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Jaworski, Joseph Berrett-Koehler Publishers ePub
Medium 9781609940171

9. Cairo

Jaworski, Joseph Berrett-Koehler Publishers ePub

In early 1978, I moved to London to open our new law offices. The years over there unified my thinking in a way that would never have happened had I stayed in the States. I realized that the implications for the American Leadership Forum were global, that the free world looks to the United States as the model of democracy, and that if democracy is not working here, it’s not going to work anywhere.

By 1979, commentators were writing about leadership in the United States. Business Week, U.S. News & World Report, Newsweek, and the leading newspapers were all carrying stories, and Time devoted a special issue (August 6, 1979) entirely to leadership, including a wonderful editorial by Lance Morrow entitled “A Cry for New Leadership: America Looks for Leaders Who Can Construct a New Consensus.”

All of the writers addressed the same issues. They said there was a general retreat from community and national service all across the country, and that there was a self-absorption prevalent among the people of our generation, as well as a kind of civic cynicism. They talked about the fact that demographic shifts had taken place in the country over the previous twenty years which had made it clear that the old style of community leadership and regional leadership would never be effective again. New attitudes and new kinds of leadership were necessary. We needed more open, flexible, and participatory kinds of leadership. The commentators were saying what John W. Gardner had said twenty years earlier: Communication among the diverse leadership elements—city hall, business, minorities—was the first condition for renewal in our communities and in our nation.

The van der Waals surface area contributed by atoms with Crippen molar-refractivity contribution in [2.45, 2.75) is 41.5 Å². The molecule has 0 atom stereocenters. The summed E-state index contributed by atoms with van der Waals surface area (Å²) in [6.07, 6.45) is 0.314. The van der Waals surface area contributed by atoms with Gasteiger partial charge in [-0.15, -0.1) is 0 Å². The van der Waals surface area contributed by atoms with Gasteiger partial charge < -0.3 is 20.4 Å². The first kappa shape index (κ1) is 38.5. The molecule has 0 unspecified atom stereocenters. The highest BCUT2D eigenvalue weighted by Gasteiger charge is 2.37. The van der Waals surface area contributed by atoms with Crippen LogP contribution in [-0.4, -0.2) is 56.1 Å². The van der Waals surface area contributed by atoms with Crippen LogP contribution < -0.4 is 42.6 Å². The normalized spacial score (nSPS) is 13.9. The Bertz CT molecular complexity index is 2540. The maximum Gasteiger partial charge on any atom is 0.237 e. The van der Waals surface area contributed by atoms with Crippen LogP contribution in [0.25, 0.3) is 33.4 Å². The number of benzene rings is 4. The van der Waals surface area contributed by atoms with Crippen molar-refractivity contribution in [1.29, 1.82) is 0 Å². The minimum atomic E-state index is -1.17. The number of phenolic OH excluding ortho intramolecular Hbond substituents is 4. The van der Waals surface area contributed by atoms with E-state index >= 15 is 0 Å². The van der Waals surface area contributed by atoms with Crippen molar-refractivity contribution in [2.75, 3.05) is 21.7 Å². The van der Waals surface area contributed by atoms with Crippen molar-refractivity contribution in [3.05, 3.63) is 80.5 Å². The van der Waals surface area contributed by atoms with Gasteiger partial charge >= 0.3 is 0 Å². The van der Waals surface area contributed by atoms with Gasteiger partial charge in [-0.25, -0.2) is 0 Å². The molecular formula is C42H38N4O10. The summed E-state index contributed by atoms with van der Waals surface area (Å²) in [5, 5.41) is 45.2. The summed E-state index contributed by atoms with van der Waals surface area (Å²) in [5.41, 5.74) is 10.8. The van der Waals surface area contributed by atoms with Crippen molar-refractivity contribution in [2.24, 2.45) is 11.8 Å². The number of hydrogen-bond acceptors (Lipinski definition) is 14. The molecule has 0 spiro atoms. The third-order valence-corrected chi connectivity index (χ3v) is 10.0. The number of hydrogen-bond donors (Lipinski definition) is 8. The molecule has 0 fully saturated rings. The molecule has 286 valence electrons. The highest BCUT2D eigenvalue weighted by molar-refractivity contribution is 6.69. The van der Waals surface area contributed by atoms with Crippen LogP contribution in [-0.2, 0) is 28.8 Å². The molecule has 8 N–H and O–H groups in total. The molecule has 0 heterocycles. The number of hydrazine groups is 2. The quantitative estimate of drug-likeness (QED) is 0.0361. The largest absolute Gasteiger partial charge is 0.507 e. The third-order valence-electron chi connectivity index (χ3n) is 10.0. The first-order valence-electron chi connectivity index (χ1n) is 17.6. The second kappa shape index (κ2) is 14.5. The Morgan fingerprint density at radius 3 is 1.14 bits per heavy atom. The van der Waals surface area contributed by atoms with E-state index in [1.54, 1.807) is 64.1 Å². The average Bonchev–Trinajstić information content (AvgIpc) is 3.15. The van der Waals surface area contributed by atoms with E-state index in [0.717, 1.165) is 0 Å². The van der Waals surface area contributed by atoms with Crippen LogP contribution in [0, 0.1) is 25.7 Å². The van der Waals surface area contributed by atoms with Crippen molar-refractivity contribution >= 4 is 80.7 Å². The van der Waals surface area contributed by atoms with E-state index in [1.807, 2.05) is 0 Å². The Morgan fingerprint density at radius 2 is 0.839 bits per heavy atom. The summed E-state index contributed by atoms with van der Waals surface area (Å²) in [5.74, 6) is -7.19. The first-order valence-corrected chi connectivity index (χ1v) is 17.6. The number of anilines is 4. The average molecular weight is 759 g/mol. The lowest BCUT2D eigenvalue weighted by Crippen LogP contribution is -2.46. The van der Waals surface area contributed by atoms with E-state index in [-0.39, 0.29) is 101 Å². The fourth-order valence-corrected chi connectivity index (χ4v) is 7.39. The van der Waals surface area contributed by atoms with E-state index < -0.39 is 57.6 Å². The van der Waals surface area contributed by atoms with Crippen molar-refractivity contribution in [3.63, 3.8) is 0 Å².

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13. Synchronicity: The Cubic Centimeter of Chance

Jaworski, Joseph Berrett-Koehler Publishers ePub